University of the Pacific

 

Event Title

Property and Sovereignty on the Outer Continental Shelf and in the Exclusive Economic Zone

Location

Biology Building, Room 101

Start Date

1-4-2015 6:00 PM

End Date

1-4-2015 7:00 PM

Description

Interest in emerging offshore uses has put pressure on the undeveloped legal framework offshore. These uses include marine renewable energy, aquaculture, and bioprospecting, to name a few. We face a continuing challenge by conceiving of offshore space as public lands, like onshore lands, without meaningfully accounting for their differences. The Exclusive Economic Zone (EEZ) was a creation of the United Nations Convention on the Law of the Sea, and has endured for 30 years. Yet many questions regarding the exact nature of rights and responsibilities in the EEZ are still unresolved. The EEZ reflects some measure of sovereignty, but not property, like the territorial sea. The tension between the public trust (property-like in nature) and public interest (governance, regulatory in nature) is inherent in examining the U.S. development offshore through its fragmented regulatory regime. Through various examples, I explore the merits and flesh out the downsides of adopting a particular governance structure based on its ability to facilitate emerging uses in a sustainable development framework.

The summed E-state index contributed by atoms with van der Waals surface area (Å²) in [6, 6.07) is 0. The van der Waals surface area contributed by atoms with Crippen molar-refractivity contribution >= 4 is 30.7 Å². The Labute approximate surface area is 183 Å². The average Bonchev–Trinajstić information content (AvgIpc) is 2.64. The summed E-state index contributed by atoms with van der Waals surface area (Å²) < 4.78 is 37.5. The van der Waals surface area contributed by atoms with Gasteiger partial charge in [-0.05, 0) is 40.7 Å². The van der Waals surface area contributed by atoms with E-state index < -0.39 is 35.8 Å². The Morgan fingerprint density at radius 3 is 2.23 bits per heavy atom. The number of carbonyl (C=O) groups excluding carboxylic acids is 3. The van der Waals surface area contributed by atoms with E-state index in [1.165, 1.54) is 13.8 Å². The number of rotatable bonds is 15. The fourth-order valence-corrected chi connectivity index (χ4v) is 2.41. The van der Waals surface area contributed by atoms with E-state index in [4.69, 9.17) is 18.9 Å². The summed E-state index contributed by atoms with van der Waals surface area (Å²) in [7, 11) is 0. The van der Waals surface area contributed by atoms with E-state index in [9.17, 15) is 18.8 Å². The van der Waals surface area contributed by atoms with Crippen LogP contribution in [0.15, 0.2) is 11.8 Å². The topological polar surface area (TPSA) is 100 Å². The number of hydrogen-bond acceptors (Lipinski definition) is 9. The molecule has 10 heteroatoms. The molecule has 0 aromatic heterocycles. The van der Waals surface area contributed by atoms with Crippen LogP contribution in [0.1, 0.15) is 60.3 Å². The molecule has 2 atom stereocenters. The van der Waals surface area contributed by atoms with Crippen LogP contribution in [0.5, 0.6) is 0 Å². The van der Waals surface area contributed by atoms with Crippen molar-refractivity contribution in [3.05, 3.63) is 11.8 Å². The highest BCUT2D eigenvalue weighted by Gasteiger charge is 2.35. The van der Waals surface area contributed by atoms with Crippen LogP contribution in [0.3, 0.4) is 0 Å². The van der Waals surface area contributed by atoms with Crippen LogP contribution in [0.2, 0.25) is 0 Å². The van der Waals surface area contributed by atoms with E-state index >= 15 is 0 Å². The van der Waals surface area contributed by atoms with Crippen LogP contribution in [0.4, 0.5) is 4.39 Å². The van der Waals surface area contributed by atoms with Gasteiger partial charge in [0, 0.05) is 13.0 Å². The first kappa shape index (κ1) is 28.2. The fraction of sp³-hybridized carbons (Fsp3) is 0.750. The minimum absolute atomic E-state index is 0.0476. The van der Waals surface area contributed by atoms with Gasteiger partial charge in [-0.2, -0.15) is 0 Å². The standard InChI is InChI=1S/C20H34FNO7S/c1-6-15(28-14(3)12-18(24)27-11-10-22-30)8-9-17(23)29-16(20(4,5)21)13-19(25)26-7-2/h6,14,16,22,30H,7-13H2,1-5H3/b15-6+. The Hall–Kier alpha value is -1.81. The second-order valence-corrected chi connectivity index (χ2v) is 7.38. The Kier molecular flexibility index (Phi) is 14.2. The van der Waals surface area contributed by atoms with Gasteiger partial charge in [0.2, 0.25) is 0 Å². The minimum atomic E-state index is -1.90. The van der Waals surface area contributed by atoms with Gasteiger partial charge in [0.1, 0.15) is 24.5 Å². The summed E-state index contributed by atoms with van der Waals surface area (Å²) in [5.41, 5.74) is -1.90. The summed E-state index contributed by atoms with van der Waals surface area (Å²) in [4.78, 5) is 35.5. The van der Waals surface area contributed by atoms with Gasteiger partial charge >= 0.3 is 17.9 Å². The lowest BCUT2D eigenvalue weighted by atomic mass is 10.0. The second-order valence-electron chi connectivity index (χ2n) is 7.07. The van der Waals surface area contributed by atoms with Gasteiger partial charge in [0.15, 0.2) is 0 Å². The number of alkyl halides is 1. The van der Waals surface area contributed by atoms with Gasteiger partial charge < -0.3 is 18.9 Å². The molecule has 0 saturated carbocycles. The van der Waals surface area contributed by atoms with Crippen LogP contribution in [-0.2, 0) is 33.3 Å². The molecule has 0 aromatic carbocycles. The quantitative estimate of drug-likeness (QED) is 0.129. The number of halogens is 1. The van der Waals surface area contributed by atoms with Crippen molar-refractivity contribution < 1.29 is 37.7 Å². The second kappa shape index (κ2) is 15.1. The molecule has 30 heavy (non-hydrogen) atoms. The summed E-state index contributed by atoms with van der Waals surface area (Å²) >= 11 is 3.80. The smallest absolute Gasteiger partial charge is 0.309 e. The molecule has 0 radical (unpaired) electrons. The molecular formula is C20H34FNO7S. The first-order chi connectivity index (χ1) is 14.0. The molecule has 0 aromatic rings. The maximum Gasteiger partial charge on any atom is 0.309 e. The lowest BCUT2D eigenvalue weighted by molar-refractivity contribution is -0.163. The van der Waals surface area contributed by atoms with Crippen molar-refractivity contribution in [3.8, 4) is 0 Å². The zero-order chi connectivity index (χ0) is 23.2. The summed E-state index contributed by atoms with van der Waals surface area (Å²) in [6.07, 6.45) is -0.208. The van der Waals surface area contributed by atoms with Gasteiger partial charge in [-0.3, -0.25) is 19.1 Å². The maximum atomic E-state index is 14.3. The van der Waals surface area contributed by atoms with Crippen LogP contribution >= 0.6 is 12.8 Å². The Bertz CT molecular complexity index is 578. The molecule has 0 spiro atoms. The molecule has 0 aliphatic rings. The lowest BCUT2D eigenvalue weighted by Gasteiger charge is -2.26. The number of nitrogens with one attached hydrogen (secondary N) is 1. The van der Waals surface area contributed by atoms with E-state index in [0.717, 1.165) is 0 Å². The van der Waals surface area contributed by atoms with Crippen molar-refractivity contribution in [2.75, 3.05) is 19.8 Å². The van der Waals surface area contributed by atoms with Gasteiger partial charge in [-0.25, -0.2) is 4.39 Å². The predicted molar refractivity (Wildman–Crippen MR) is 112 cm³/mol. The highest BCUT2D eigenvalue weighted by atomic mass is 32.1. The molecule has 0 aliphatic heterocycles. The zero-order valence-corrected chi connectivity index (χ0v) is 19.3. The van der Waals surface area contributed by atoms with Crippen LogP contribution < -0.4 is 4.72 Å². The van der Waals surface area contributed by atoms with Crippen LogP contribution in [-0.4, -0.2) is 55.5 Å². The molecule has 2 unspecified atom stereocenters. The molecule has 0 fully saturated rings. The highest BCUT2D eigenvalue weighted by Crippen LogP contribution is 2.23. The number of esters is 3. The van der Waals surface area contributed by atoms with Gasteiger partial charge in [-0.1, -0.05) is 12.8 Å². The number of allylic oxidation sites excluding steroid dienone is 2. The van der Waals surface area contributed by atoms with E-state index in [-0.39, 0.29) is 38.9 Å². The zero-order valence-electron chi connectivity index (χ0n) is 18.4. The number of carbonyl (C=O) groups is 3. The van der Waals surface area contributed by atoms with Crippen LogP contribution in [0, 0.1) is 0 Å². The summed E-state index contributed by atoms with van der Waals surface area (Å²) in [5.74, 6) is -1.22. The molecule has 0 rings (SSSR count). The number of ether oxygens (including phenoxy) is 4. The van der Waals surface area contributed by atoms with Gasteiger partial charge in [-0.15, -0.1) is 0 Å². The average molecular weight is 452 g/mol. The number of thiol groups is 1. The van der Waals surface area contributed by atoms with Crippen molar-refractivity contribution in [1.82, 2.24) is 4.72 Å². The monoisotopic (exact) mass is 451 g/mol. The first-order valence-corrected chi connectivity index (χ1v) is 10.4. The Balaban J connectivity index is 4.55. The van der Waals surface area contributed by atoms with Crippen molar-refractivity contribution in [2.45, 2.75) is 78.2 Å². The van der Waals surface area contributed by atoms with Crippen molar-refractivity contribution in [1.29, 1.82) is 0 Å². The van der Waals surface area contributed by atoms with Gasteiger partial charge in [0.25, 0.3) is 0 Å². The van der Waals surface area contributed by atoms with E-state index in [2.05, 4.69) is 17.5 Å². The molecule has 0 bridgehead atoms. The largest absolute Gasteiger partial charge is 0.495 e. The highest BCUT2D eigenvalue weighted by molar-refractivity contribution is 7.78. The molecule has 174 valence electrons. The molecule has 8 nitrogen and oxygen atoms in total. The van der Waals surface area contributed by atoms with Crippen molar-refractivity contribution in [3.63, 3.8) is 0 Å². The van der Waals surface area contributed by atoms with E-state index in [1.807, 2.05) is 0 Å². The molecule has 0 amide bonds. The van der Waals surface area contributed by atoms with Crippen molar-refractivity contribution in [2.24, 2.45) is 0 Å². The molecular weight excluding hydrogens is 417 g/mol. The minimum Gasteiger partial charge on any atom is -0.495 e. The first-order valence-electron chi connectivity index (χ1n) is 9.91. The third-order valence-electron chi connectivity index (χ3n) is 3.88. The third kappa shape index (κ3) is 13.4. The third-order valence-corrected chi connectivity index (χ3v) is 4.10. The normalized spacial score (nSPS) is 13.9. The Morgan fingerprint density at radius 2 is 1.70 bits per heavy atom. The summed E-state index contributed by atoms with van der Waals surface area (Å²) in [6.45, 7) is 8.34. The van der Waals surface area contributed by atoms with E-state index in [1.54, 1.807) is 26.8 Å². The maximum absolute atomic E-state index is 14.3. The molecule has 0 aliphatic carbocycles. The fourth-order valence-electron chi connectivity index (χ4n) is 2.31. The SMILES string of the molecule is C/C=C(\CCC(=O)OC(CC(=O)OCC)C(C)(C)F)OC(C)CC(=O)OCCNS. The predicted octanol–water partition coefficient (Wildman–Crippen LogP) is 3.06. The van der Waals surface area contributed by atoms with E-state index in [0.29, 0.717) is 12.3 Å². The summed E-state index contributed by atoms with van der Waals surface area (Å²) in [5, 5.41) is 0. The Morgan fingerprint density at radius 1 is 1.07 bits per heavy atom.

Speaker Bio

Professor Salcido, an Order of the Coif graduate of the University of California, Davis, joined the Pacific McGeorge faculty in 2003 after three years of private practice in San Francisco. She was a litigation associate in the Environment, Land Use, and Natural Resources group of Pillsbury Winthrop (formerly Pillsbury Madison & Sutro). Professor Salcido is the director of the Environmental Law Concentration at Pacific McGeorge School of Law. Her scholarly interests include offshore development and community involvement in ecosystem restoration. She is active with the Rocky Mountain Mineral Law Foundation, currently serving on the board of directors and scholarship committee.

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Apr 1st, 6:00 PM Apr 1st, 7:00 PM

Property and Sovereignty on the Outer Continental Shelf and in the Exclusive Economic Zone

Biology Building, Room 101

Interest in emerging offshore uses has put pressure on the undeveloped legal framework offshore. These uses include marine renewable energy, aquaculture, and bioprospecting, to name a few. We face a continuing challenge by conceiving of offshore space as public lands, like onshore lands, without meaningfully accounting for their differences. The Exclusive Economic Zone (EEZ) was a creation of the United Nations Convention on the Law of the Sea, and has endured for 30 years. Yet many questions regarding the exact nature of rights and responsibilities in the EEZ are still unresolved. The EEZ reflects some measure of sovereignty, but not property, like the territorial sea. The tension between the public trust (property-like in nature) and public interest (governance, regulatory in nature) is inherent in examining the U.S. development offshore through its fragmented regulatory regime. Through various examples, I explore the merits and flesh out the downsides of adopting a particular governance structure based on its ability to facilitate emerging uses in a sustainable development framework.